Pezzella called “clean coal” an oxymoron, and that the NDP would use oil subsidy money to spur investment in a low-carbon economy and accelerate adoption of clean technology.
On rural crime, Thompson pledged to give approval to fellow PPC candidate Paul Mitchell’s draft of a bill which would allow Canadians to use force against someone they believe is about to steal property.
“Criminals are getting bolder and bolder and Canadians are sick of this. It’s time for criminals to be afraid again – they are not afraid of the consequences,” she said. “When a family’s safety is on the line, they will be able to use their own legal firearms to protect themselves. We think this is fair. We think this puts the power back to the people.”
Calkins called the cause “near and dear” to his heart, having grown up on a farm and been victim of rural crime. As part of the Conservative-led Alberta Rural Crime Task Force, he and his colleagues issued a 40-age report detailing recommendations to deal with the issue, and had a motion passed unanimously for the Public Safety committee to study the issue.
“The Liberal-dominated Public Safety Committee whitewashed the whole thing and issued a two-page report that basically said rural Canadians are just a bunch of gun owners that don’t understand the law and get with the times,” he said, slamming the Liberal’s Bill C-75 which reduced sentences for break and enters, possession of stolen property and theft of stolen property over $5,000. “There is no consequences for criminals anymore. We need to put teeth back into the legislation.”
Calkins and Red Deer-Mountainview CPC incumbent Earl Dreeshen put forward Bill C-458 earlier this year to do just that by targetting criminals that target rural Canadians by making it an aggravating factor in sentencing.
Pezzella, however, said the answer to rural crime was not increased sentences, but prevent crime by stopping people from becoming criminals in the first place with support systems, as well as better fund the RCMP to address response times in rural areas.
Rose claimed rural crime had gone down – a comment which sparked laughter, none of which was in favour, from the crowd. She also referred to the Liberals’ promise to improve mental health supports.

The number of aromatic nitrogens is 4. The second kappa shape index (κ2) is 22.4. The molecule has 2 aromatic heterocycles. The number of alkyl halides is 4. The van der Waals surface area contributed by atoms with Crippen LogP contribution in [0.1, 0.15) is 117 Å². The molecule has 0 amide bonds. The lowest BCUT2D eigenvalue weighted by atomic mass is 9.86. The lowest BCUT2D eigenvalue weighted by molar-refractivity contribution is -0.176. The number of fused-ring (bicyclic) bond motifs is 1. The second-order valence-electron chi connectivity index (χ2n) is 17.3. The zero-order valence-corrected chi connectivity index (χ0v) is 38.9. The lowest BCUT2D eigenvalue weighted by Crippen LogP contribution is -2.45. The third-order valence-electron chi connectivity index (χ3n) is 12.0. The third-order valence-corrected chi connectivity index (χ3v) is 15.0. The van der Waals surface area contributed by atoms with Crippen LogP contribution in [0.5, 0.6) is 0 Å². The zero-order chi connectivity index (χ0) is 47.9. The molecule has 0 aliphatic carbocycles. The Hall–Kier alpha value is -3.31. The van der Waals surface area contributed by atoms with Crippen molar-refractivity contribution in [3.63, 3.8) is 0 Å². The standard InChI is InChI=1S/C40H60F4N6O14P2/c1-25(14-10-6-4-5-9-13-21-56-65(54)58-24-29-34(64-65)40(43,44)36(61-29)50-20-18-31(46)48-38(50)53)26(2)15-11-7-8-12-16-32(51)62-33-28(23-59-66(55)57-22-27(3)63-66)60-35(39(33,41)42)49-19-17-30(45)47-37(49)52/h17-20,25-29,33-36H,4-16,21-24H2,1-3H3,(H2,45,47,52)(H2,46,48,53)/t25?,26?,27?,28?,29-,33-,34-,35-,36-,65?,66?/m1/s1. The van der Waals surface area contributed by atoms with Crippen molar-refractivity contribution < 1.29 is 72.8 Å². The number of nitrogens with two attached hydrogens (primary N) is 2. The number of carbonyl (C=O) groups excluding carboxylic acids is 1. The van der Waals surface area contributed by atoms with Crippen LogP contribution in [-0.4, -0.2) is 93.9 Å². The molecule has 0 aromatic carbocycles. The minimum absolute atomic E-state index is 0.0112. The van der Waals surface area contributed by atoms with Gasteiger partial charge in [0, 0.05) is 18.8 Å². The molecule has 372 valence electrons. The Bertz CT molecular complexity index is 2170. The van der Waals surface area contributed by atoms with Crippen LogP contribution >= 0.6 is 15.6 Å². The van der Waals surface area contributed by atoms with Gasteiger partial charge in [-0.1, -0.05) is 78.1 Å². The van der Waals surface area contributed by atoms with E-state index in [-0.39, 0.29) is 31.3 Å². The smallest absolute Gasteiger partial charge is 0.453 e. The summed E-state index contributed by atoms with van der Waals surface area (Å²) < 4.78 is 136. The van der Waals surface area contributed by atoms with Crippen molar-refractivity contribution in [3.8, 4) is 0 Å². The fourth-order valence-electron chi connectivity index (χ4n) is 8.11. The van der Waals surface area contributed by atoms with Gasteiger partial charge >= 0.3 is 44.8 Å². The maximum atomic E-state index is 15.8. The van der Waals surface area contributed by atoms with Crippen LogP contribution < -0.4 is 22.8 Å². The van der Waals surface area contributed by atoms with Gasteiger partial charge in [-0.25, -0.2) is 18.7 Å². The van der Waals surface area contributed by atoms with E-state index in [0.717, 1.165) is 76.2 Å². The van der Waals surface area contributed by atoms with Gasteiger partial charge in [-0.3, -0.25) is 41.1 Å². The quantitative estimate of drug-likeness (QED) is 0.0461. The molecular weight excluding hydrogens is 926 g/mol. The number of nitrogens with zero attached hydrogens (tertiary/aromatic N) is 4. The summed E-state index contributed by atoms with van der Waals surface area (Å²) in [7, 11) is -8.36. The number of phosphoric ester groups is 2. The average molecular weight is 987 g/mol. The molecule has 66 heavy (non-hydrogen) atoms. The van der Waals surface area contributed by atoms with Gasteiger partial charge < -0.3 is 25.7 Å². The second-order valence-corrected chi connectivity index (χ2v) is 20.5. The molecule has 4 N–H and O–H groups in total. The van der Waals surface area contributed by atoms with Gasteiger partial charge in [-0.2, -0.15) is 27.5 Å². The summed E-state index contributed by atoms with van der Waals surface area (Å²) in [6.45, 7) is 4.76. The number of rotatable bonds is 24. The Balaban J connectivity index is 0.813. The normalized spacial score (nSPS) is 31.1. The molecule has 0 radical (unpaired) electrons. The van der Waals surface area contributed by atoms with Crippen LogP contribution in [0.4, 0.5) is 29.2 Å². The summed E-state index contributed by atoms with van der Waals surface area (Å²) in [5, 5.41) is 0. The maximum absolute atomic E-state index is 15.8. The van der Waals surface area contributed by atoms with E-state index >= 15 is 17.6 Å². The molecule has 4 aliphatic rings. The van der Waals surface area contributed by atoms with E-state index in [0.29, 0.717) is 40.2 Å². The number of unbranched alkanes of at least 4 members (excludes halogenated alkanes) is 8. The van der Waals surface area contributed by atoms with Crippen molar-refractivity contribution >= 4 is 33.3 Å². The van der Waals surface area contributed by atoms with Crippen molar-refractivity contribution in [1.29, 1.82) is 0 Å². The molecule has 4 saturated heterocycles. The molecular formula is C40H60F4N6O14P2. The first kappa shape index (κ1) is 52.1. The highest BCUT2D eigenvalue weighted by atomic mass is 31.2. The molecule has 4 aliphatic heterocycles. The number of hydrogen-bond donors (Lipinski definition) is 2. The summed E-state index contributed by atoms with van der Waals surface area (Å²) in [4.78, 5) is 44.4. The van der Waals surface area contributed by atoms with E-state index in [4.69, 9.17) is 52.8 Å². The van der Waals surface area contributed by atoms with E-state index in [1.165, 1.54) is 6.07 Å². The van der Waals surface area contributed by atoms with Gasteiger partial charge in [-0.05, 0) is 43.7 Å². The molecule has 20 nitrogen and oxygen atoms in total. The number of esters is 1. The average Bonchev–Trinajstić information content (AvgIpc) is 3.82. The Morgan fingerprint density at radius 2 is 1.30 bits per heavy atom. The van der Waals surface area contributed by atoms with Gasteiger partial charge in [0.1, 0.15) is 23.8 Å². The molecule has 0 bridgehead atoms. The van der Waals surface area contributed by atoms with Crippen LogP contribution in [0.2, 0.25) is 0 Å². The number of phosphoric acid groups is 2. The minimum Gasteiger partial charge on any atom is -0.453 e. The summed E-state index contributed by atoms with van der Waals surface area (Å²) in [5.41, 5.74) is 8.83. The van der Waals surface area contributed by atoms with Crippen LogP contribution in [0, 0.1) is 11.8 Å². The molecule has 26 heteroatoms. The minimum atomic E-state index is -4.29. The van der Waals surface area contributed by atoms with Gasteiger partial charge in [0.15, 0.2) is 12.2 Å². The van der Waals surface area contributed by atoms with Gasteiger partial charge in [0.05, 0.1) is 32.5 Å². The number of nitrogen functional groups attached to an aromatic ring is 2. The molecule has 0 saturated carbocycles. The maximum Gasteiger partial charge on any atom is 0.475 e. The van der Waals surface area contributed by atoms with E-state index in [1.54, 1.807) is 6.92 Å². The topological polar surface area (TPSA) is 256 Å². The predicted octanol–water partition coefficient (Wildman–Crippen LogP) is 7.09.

“I think we are focusing too much on ‘us vs. them.’ I think we need to understand that even people who commit crimes are still part of our community,” Rose said. “We have a lot of people slipping through the cracks, and it’s not always their fault – we fail them as a society, we don’t include them, and we push them away when we don’t like their behaviours. We need to make sure everyone is cared for.”
On seniors, all four were in agreement that better care was needed for those who have invested and built the country to what it is today, but had varied ideas on how to accomplish that.
Pezzella said she wanted to make pharmacare free, and work on development of a national dementia strategy and elder abuse plan, as well as keyed in on addressing pension issues.
“Let’s introduce a mandatory industry-financed pension insurance program to ensure workers are not deprived of their retirement benefits,” she said. “Let’s create a pension advisory committee to develop a long-term plan to protect and enhance old age security, boost guaranteed income supplement and strengthen the Canada Pension Plan. At the current rate pensions are going, I’m not going to be able to rely on it – I’m going to have to save up for my own future.”
Rose promised the Liberals’ would increase old age security by 10 per cent by the age of 75, which she says will “help lift 20,000 seniors out of poverty,” as well as increase CPP by 25 per cent.
The PPC alluded to axing foreign aid and putting that money into seniors.
Calkins, meanwhile, said the Conservatives would reinstate a Minister of Seniors at the federal level, support new horizon senior programs so accessibility funding is available, as well as allow people to keep more of their old age security and support pension income splitting.
How to pay for promises
As for how each candidate and their party would work towards paying for promises made during the campaign, Pezzella said the NDP would roll back the Harper Conservatives’ corporate tax cut to 2010 levels and increase taxes on the wealthy. They’d also require web streaming companies like Netlflix and Crave to pay GST, and impose a 15 per cent foreign buyers tax on purchases of residential properties by foreign corporations and non-permanent residents or citizens.
Rose said the Liberals have another tax cut for the middle class and additional tax cut for the wealthy and ultra-wealthy, saying “everyone needs to pay their fair share,” including those with offshore tax havens and major corporations.
Thompson said the PPC would stop all foreign aid and use that money to address issues in Canada, while Calkins said the answer to paying for anything in the country went back to getting the economy back on track.
“Capitalism fully funds socialism,” he said. “We need to make sure we take care of our economy.”